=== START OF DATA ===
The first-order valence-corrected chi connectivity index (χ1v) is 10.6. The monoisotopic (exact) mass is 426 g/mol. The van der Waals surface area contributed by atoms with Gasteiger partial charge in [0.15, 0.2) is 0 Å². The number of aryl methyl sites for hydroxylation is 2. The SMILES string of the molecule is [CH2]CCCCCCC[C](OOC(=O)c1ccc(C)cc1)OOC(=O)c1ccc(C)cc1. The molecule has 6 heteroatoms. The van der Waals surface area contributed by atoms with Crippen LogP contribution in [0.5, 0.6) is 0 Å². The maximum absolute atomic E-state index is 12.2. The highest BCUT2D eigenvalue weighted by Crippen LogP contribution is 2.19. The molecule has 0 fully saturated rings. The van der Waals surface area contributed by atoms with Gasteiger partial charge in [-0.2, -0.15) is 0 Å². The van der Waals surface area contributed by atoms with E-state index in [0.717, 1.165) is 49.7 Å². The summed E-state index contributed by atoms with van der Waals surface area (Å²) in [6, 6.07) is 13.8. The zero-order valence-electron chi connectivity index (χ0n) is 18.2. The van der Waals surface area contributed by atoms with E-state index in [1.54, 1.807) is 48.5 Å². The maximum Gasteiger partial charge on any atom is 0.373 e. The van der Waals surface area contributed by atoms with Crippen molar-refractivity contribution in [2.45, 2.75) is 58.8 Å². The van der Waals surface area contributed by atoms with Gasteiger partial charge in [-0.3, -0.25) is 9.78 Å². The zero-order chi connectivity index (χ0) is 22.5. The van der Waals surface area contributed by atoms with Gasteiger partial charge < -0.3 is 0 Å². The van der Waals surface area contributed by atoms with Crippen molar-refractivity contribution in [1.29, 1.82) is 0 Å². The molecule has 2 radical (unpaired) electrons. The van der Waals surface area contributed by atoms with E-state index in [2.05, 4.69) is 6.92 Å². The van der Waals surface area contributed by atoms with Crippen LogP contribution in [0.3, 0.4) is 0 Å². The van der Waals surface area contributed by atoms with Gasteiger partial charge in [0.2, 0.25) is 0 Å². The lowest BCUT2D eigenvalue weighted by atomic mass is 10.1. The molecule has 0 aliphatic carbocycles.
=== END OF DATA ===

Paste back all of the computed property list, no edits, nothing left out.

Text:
The first-order valence-corrected chi connectivity index (χ1v) is 10.6. The monoisotopic (exact) mass is 426 g/mol. The van der Waals surface area contributed by atoms with Gasteiger partial charge in [0.15, 0.2) is 0 Å². The number of aryl methyl sites for hydroxylation is 2. The SMILES string of the molecule is [CH2]CCCCCCC[C](OOC(=O)c1ccc(C)cc1)OOC(=O)c1ccc(C)cc1. The molecule has 6 heteroatoms. The van der Waals surface area contributed by atoms with Crippen LogP contribution in [0.5, 0.6) is 0 Å². The maximum absolute atomic E-state index is 12.2. The highest BCUT2D eigenvalue weighted by Crippen LogP contribution is 2.19. The molecule has 0 fully saturated rings. The van der Waals surface area contributed by atoms with Gasteiger partial charge in [-0.2, -0.15) is 0 Å². The van der Waals surface area contributed by atoms with E-state index in [0.717, 1.165) is 49.7 Å². The summed E-state index contributed by atoms with van der Waals surface area (Å²) in [6, 6.07) is 13.8. The zero-order valence-electron chi connectivity index (χ0n) is 18.2. The van der Waals surface area contributed by atoms with E-state index in [1.54, 1.807) is 48.5 Å². The maximum Gasteiger partial charge on any atom is 0.373 e. The van der Waals surface area contributed by atoms with Crippen molar-refractivity contribution in [2.45, 2.75) is 58.8 Å². The van der Waals surface area contributed by atoms with Gasteiger partial charge in [-0.3, -0.25) is 9.78 Å². The zero-order chi connectivity index (χ0) is 22.5. The van der Waals surface area contributed by atoms with Gasteiger partial charge < -0.3 is 0 Å². The van der Waals surface area contributed by atoms with Crippen molar-refractivity contribution in [1.29, 1.82) is 0 Å². The molecule has 2 radical (unpaired) electrons. The van der Waals surface area contributed by atoms with E-state index in [2.05, 4.69) is 6.92 Å². The van der Waals surface area contributed by atoms with Crippen LogP contribution in [0.3, 0.4) is 0 Å². The van der Waals surface area contributed by atoms with Gasteiger partial charge in [0.2, 0.25) is 0 Å². The lowest BCUT2D eigenvalue weighted by atomic mass is 10.1. The molecule has 0 aliphatic carbocycles.